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Is your child facing juvenile charges?

Many children exhibit rebellious or otherwise difficult behavior as they grow up. In many cases, they are trying to test boundaries and find limits and gain new experiences. However, in some cases, your child could go too far, and the police could become involved.

Even if someone has not reached the legal age of adulthood, it is possible for criminal charges to come against him or her. The court handles juvenile crime differently than crimes committed by adults, but it is still serious. If your child is facing criminal charges, his or her age could play an important role as well as the details of the crime allegedly committed.

Juvenile age

In Texas, if your child is 17 years old or younger, the law considers him or her a juvenile. When authorities suspect individuals of this age of having committed a crime, best-case outcomes involve rehabilitation and counseling to help them through this time rather than giving them harsh sentences like jail time. However, as mentioned, certain specifics of a case could warrant trying your juvenile as an adult and the potential of facing harsher consequences.

Of course, if your child harmed someone or carried out an action prohibited by law while he or she was under the age of 6 or 7, it is likely that authorities will not consider your child liable for those actions. The court typically considers children of such a young age to lack a criminal intent for their behaviors.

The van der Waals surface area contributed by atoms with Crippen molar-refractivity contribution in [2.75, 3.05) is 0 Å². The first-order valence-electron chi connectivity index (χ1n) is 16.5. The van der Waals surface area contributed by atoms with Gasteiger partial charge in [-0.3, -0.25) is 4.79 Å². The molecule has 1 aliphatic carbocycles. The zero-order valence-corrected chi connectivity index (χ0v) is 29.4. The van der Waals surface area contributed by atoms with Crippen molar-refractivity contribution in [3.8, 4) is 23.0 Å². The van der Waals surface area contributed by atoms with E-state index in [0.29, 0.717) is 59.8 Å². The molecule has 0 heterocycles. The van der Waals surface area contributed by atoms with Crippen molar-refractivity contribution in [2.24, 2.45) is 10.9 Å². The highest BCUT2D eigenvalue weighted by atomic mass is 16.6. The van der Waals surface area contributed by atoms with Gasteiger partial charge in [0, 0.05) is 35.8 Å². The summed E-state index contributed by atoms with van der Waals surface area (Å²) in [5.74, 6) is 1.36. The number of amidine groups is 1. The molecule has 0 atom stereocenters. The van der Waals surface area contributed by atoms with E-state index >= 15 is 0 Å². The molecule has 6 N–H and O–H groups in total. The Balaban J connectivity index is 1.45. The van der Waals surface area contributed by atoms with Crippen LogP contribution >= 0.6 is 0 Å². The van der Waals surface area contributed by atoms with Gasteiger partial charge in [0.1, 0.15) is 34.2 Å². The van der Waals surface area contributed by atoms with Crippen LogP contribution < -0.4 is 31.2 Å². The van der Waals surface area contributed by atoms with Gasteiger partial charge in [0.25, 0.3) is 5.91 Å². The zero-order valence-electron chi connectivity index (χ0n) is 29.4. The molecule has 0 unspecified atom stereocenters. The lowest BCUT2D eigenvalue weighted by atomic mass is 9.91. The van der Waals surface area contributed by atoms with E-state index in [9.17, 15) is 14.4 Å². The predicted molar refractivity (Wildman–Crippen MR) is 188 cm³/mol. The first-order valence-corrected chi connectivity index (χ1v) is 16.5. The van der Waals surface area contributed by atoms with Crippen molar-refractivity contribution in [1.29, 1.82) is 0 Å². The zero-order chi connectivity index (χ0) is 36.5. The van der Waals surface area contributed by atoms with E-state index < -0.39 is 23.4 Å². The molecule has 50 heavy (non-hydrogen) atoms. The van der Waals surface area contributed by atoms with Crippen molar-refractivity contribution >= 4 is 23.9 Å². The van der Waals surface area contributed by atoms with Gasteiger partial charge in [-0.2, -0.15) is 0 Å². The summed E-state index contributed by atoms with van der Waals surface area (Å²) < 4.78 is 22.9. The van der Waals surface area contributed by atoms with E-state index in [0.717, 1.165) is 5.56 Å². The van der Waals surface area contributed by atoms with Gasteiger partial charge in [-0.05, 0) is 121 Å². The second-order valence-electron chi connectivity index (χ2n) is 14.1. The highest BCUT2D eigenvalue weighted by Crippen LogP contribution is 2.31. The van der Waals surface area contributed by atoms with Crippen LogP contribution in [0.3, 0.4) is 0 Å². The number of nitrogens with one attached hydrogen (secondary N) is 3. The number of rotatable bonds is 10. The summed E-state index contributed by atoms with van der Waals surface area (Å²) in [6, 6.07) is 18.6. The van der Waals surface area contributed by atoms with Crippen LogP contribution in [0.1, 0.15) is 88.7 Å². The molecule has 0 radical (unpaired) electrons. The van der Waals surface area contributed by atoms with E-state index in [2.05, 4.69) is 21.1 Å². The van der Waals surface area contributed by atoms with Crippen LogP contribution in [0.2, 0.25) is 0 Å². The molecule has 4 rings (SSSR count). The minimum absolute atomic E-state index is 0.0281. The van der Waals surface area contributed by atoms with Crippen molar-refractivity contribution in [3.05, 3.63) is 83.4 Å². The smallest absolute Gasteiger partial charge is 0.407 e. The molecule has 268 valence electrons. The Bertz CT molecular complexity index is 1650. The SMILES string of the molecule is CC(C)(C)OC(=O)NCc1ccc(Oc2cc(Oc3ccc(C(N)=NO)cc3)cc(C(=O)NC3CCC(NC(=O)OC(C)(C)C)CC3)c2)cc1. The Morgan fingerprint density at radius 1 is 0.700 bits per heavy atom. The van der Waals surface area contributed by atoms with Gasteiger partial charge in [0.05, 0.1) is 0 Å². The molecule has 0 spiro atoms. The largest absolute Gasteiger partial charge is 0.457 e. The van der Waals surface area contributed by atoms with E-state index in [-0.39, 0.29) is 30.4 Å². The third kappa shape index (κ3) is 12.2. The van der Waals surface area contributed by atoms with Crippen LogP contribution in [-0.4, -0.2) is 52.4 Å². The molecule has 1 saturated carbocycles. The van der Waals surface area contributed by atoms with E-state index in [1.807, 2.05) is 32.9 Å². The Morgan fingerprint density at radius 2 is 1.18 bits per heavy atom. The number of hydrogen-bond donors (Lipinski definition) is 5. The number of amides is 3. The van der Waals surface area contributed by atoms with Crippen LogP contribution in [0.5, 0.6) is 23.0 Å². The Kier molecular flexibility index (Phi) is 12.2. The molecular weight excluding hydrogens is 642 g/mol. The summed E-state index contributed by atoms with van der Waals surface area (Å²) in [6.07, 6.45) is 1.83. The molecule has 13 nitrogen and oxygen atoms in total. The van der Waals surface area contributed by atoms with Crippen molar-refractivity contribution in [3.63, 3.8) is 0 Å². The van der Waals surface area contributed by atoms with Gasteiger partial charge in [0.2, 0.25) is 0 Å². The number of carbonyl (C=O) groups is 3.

Adult court

The court can determine whether to transfer a juvenile to adult court at its own discretion. This discretion is relatively broad and partially stems from the fact that each person matures at a different rate. As a result, a 17-year-old juvenile may have a greater maturity than someone of legal adult age. Additionally, if a juvenile commits a serious crime, like murder, transfer to adult court is likely because such a crime warrants harsher punishment.

Having a child charged with any type of crime can be a harrowing experience. Not only do you want to do your best to protect your child, but you also want to ensure that responsible parties handle the situation properly. Juvenile court can seem daunting and confusing for both you and your child, so it is wise to have a Texas legal advocate on your side throughout the proceedings.

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